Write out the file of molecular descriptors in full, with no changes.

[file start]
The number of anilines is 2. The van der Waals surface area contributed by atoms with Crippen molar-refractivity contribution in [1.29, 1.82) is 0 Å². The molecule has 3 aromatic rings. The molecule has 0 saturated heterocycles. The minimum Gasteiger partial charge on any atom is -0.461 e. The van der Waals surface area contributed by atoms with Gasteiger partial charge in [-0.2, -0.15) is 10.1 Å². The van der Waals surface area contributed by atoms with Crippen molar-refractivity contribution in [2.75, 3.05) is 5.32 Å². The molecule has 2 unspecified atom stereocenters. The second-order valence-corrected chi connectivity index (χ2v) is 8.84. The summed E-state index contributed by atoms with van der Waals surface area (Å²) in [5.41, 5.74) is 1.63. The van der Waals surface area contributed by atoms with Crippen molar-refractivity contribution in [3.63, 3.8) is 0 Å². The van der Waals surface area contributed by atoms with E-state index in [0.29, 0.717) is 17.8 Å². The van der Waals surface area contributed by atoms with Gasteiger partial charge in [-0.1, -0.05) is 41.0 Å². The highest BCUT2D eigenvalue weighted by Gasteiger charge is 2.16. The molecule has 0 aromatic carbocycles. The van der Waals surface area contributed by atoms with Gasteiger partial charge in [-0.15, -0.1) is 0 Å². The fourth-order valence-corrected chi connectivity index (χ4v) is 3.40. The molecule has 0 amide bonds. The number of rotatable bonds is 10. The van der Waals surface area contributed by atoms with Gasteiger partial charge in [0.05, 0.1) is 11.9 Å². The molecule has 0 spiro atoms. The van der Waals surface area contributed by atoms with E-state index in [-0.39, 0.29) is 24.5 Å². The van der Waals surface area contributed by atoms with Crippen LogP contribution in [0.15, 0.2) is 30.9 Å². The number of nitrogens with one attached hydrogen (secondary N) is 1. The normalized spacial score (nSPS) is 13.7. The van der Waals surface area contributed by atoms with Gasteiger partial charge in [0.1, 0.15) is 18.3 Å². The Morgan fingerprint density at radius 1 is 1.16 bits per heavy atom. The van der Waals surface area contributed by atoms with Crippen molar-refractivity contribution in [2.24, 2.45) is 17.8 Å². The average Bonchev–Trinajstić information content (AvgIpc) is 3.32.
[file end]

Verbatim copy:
The number of anilines is 2. The van der Waals surface area contributed by atoms with Crippen molar-refractivity contribution in [1.29, 1.82) is 0 Å². The molecule has 3 aromatic rings. The molecule has 0 saturated heterocycles. The minimum Gasteiger partial charge on any atom is -0.461 e. The van der Waals surface area contributed by atoms with Gasteiger partial charge in [-0.2, -0.15) is 10.1 Å². The van der Waals surface area contributed by atoms with Crippen molar-refractivity contribution in [2.75, 3.05) is 5.32 Å². The molecule has 2 unspecified atom stereocenters. The second-order valence-corrected chi connectivity index (χ2v) is 8.84. The summed E-state index contributed by atoms with van der Waals surface area (Å²) in [5.41, 5.74) is 1.63. The van der Waals surface area contributed by atoms with Crippen molar-refractivity contribution in [3.63, 3.8) is 0 Å². The van der Waals surface area contributed by atoms with E-state index in [0.29, 0.717) is 17.8 Å². The van der Waals surface area contributed by atoms with Gasteiger partial charge in [-0.1, -0.05) is 41.0 Å². The highest BCUT2D eigenvalue weighted by Gasteiger charge is 2.16. The molecule has 0 aromatic carbocycles. The van der Waals surface area contributed by atoms with Gasteiger partial charge in [-0.15, -0.1) is 0 Å². The fourth-order valence-corrected chi connectivity index (χ4v) is 3.40. The molecule has 0 amide bonds. The number of rotatable bonds is 10. The van der Waals surface area contributed by atoms with Gasteiger partial charge in [0.05, 0.1) is 11.9 Å². The molecule has 0 spiro atoms. The van der Waals surface area contributed by atoms with E-state index in [-0.39, 0.29) is 24.5 Å². The van der Waals surface area contributed by atoms with Crippen LogP contribution in [0.15, 0.2) is 30.9 Å². The number of nitrogens with one attached hydrogen (secondary N) is 1. The normalized spacial score (nSPS) is 13.7. The van der Waals surface area contributed by atoms with Gasteiger partial charge in [0.1, 0.15) is 18.3 Å². The Morgan fingerprint density at radius 1 is 1.16 bits per heavy atom. The van der Waals surface area contributed by atoms with Crippen molar-refractivity contribution in [2.24, 2.45) is 17.8 Å². The average Bonchev–Trinajstić information content (AvgIpc) is 3.32.